Violence breeds more violence in Kashmir

As the militarisation of Kashmir has grown, so have victimisation and radicalisation.

Indian army soldiers patrol a street during a curfew in Jammu region, Indian-administered Kashmir, on February 16, 2019 [Reuters/Mukesh Gupta]

On February 14, 2019, a four-wheel drive loaded with 200kg of explosives rammed into a convoy of Indian armed forces in the Pulwama district of Indian-administered Kashmir. More than 40 soldiers were killed in the blast and many were injured.

Jaish-e-Mohammad (JeM), a fighter outfit based in Pakistan, claimed responsibility for the attack. The group has been banned since 2002 but is allegedly active through proxies.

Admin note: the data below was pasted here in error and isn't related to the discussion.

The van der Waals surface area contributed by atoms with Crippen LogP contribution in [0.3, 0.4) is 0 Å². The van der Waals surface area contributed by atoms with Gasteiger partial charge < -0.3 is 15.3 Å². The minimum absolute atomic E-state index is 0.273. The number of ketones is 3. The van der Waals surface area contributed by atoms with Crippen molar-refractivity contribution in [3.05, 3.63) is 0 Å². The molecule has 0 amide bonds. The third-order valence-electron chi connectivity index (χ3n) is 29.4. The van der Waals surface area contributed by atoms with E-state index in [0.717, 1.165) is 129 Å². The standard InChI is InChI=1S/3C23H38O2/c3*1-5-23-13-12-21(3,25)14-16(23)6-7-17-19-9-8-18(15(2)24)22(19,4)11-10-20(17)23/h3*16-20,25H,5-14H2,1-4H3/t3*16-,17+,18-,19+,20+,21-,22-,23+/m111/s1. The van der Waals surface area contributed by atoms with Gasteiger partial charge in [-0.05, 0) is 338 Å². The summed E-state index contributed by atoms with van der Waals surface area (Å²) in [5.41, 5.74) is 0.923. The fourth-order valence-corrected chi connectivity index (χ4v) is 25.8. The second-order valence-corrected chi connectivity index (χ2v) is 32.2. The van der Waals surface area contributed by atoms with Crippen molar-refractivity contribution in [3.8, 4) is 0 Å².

The suicide bomber was a 22-year-old Kashmiri named Adil Ahmed Dar who had gone missing in the summer of 2018 and joined JeM. This is the heaviest loss encountered by the Indian forces since 1989 when agitation against Indian rule started.

The Indian government, politicians of all leanings, the masses, film celebrities, and media are united in denouncing Pakistan and Kashmiris. Many are clamouring to “avenge” the attack, using that specific word to express the response they want from the government.

Indian Prime Minister Narendra Modi warned the attackers and “their supporters” that they would be paying a “very heavy price” and that they had made a “big mistake”; he emphasised that Indian forces “have been given permission to take decisions about the timing, place and nature of their response…. This is an India of new convention and policy.”